2003 Wal-Mart FLW Tour Championship
James River, Richmond, Va.
Friday, pro semifinals, co-angler finals
What goes around, comes around … In last year’s FLW Championship, Greg Hackney got knocked out of competition in the semifinal round by Bill Chapman. Thursday, Hackney repaid the favor by knocking Chapman out of the opening round after both of them caught nice limits. Friday, Hackney advanced to his first FLW finals by notching the heaviest stringer of the week – 14 pounds – and beat Tommy Biffle by just over a pound. Hackney, who is mainly flipping a jig into vegetation on the Chickahominy River, said that the number of bites he’s had has diminished throughout the week, but they’re getting bigger. He landed a kicker largemouth that weighed around 6 pounds Friday. Will he have enough big bass and poise to sustain one final push for $500,000 Saturday? Depends on the weather, he says, which today was rainy and windy. “The only thing that worries me is that I almost didn’t make it back in because it was really rough,” he said. “I left myself two hours to come back.”
Not a bracket fan … Hackney needed to catch the biggest stringer Friday because his opponent, Biffle, caught the second-biggest. Biffle’s limit weighed 12 pounds, 13 ounces, but he fell victim to the bracket format. It’s hard not to feel sorry for Biffle. He has finished in second place at the FLW Championship three times and was knocked out of last year’s championship after catching a leading weight in the opening round. “It feels bad,” he said about today’s outcome. “I thought I had enough, but he had that one big bite. That’s part of it, I guess.” Understandably, he’s having a tough time embracing the new bracket format. “I’d rather it be total weight,” he said diplomatically. “The guy that catches the most total weight should win.” But, if that were the case, he wouldn’t have even qualified for the semifinals. He only caught 6 pounds in the opening round this week and was the lowest qualifying weight of the day yesterday. Thirty-six pros caught more than he did in the opening round, and he recognized that. “I felt like I shouldn’t have been there,” he said, “but last year it was the same deal and I ended up going home early.”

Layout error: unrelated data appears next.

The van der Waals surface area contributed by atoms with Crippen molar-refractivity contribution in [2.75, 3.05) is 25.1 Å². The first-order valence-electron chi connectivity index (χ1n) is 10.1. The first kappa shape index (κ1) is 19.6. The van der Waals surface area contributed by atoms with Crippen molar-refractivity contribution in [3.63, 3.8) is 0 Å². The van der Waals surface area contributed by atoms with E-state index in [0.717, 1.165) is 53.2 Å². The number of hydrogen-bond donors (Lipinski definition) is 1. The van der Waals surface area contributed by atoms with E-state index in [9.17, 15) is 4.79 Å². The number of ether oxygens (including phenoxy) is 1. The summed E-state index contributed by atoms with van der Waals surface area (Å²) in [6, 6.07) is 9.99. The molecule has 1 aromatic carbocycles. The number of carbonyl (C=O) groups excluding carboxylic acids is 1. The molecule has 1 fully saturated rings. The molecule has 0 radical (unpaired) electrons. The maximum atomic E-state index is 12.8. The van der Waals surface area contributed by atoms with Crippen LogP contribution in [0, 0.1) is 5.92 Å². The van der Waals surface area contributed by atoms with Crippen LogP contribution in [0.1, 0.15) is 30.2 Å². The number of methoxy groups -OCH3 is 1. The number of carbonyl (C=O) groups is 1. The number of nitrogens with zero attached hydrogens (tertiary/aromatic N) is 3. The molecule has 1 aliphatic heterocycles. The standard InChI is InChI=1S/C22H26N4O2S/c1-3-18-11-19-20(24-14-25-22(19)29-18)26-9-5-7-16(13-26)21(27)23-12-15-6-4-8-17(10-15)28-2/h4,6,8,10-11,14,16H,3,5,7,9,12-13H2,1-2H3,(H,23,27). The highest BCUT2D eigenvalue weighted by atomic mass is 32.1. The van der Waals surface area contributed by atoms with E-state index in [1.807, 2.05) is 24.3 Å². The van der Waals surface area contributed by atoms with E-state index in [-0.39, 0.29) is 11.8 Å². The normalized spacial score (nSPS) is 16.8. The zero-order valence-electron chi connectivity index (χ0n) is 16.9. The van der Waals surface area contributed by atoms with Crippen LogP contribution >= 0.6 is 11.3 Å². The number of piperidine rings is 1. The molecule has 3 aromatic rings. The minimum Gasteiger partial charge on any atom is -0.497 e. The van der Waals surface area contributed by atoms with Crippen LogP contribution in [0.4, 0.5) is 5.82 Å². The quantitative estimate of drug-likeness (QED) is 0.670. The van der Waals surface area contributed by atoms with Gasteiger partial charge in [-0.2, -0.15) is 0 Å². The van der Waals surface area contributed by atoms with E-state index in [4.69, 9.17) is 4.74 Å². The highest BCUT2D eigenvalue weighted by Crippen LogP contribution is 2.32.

Winging it … Pre-tournament favorite David Dudley, who grew up in Virginia, caught the second-heaviest qualifying weight of the semifinals, but not because he’s implementing any sort of local knowledge to his advantage. Before the tournament, Dudley toyed with the idea of making a long run down the intracoastal waterway back to his home waters around Manteo, N.C., where, he says, “I know there’s $500,000 worth of fish in there.” But he decided the run was too far and illegal, to boot, since he’d have to go through a lock to get there. Locks are off limits this week. But he has hung on like a proverbial hair on a biscuit so far, as Dudley tends to do in these big-money events. “I really didn’t have a good practice,” said Dudley, who has been spotted running around the Appomattox River over the last three days. “I’ve been putting things together as the tournament goes on and learning more every day.”
Speaking of favorites … John Crews is putting on a show for the hometown crowd. The only Virginia local to make it this far, he notched the fourth-best qualifying weight – 9 pounds, 8 ounces – to advance to his first FLW Championship finals, defeating the likes of Rick Clunn and Mike Hawkes in the process. “Every direction you look, there are champions,” Crews said onstage Friday. “So it’s an honor just to be fishing against them.”
Good point … Kevin VanDam has made yet another FLW final round, a feat he pulls off an astonishing 40 percent of the time on tour. However, the mighty one has never actually won an FLW event – a detail that FLW Outdoors host Charlie Evans teasingly never lets him forget. Evans reminded VanDam again Friday, and the pro didn’t flinch: “I’m going to keep trying, and I’m not going to let you get me down when you keep bringing that up. Besides, the more times that you make that final day, the better your chances.”
2-1: Weight, in pounds and ounces, of the single bass that Paul Elias caught to qualify for the final round of the 2003 FLW Championship and the chance to fish for a half-million dollars. In Friday’s semifinals, he defeated Wesley Strader, who only caught 13 ounces.
1.2 million: Amount, in dollars, of the money that David Dudley will have won in just two FLW Outdoors tournament if he goes on to win Saturday. He cashed a $700,000 check for winning the 2002 Ranger M1.
“I have two (male glands). I’d give one of them up.”
– John Crews, expressing how badly he wants to win $500,000 Saturday in front of his hometown crowd.
“It was bad, let me tell you. This arm was hurting really bad, but I think it’s going to make it another day.”
– Final-round qualifier Larry Nixon, who’s fishing with an injured arm. Nixon has been casting with both hands all week in order to protect his bad wrist.
– Co-angler Katsutoshi Furusawa, describing his only bass of the day. It weighed just 11 ounces.
Quick links, Day 3: